Shaw Festival reviews

Shaw Festival

Why Shaw revived Mae West’s racy Broadway hit Sex

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The Shaw Festival is up to its old tricks again this season – unearthing a forgotten play by a female playwright that premiered during the lifetime of the festival’s namesake Bernard Shaw. But while Sex, a melodrama/musical comedy about the international misadventures of a Montreal prostitute named Margy LaMont, has only had a couple of small productions since it first premiered on Broadway in 1926, the woman who wrote it has hardly been forgotten.

I walked into this whole world of a Mae West that I didn’t know about.

— Peter Hinton-Davis

Shaw Festival

Sumptuous, unsettling Sex makes a compelling case for Mae West, the playwright

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The memory of Mae West as a film star is fading, but director Peter Hinton-Davis’s smart and unsettling new production of an early play of West’s at the Shaw Festival suggests there may still be life in the old girl yet. Sex is a 1926 Broadway hit largely remembered for culminating in West spending a week in jail on obscenity charges.


Emily Cooper/Handout

The romantic Cyrano de Bergerac will make you swoon

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While he has all the wittiness and bravado needed for the part, Tom Rooney is above all a sensitive, wounded Cyrano in director Chris Abraham’s production of Edmond Rostand’s 1897 play Cyrano de Bergerac. His semi-requited passion for and chemistry with his cousin Roxane (Deborah Hay, even more doe-eyed than usual) creates the most swoon-worthy romance of the summer stage so far.


David Cooper

The Glass Menagerie is polished clear and cruel

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This production of The Glass Menagerie is polished hard enough to make Tennessee Williams’s 1944 memory play gleam anew, but also to allow you see right through it. André Sills plays Tom Wingfield, the play’s narrator and stand-in for the playwright. He’s the first actor I’ve seen play Tom who made me see all the layers to this narrator figure, and made me entirely forget about Williams and his real-life family.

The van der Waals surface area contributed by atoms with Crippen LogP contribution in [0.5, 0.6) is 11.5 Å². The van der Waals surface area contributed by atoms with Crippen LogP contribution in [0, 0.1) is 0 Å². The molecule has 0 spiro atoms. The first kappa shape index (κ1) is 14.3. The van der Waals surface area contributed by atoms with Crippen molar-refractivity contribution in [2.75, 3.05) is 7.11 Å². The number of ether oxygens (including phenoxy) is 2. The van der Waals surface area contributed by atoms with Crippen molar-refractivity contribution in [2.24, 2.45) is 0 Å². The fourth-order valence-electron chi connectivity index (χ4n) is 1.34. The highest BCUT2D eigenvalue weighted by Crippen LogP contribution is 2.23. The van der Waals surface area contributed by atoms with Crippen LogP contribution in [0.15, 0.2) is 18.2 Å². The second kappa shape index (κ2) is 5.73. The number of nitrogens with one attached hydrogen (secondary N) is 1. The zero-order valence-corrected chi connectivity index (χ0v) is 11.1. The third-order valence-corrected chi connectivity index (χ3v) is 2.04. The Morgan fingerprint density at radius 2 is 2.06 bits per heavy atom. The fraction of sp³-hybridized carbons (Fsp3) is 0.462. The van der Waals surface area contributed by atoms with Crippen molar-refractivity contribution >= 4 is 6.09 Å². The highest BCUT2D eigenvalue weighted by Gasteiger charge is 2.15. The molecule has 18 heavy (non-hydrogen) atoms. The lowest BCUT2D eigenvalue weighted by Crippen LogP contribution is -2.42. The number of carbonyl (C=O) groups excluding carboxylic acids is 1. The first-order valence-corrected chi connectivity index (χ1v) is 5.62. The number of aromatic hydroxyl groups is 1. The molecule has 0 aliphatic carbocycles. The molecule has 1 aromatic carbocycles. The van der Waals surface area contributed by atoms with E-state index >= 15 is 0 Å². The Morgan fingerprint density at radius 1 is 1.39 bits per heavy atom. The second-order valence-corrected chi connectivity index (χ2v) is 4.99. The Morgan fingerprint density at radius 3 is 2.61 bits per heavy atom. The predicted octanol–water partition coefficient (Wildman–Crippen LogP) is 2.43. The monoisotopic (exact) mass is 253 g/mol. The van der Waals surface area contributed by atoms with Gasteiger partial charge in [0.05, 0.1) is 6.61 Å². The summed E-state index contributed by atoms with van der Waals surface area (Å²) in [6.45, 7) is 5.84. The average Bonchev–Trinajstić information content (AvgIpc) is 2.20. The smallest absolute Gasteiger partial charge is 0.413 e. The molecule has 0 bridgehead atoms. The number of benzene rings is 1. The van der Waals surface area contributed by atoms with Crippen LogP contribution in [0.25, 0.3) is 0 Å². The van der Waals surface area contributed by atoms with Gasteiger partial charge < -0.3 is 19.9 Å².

Emily Cooper/Shaw Festival

In Rope, horrors are hidden in plain sight

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The Shaw Festival opened its 2019 season with a murder play that is not a mystery play. We know who killed whom and why right off the bat in Rope, a 1929 thriller by the underappreciated British playwright Patrick Hamilton that is, despite the overtness of its dramatic gambit, surprisingly gripping.


David Cooper/Handout

The Russian Play is executed with style and skill

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In her directorial debut, long-time Shaw Festival ensemble member Diana Donnelly works the stage at the Royal George Theatre better than most long-time pros. There are a dozen moments in The Russian Play where Donnelly and her designers have found clever or poignant images to intersect with and expand this short, simple play by Hannah Moscovitch.

Martha Schabas: Direct address is having its feminist theatre moment with Hannah Moscovitch’s The Russian Play


Emily Cooper/Handout

Bernard Shaw’s Getting Married is a breezy and entertaining look at marriage

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Getting Married has a reputation as one of Bernard Shaw’s talkier plays, and that’s really saying something, given how talky the Irish playwright’s entire oeuvre is. Having seen a pair of productions now, 11 years apart, at the Shaw Festival, however, I find it one of the breeziest, rather than windiest, of Shaw plays, full of fun characters and amusing chatter that only occasionally lags.


Handout

To hell and back again with a six-and-a-half hour production of Man and Superman

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Written in 1903, Bernard Shaw’s Man and Superman is a fairly conventional comedy of manners save for its dream debate sequence (sometimes known as Don Juan in Hell) and its central character of Tanner, an aristocratic anarchist and author of a scandalous book called The Revolutionist’s Handbook, who speaks about 10 times as many lines as he needs to for the plot’s sake.


David Cooper/Handout

The Ladykillers on stage only slays from time to time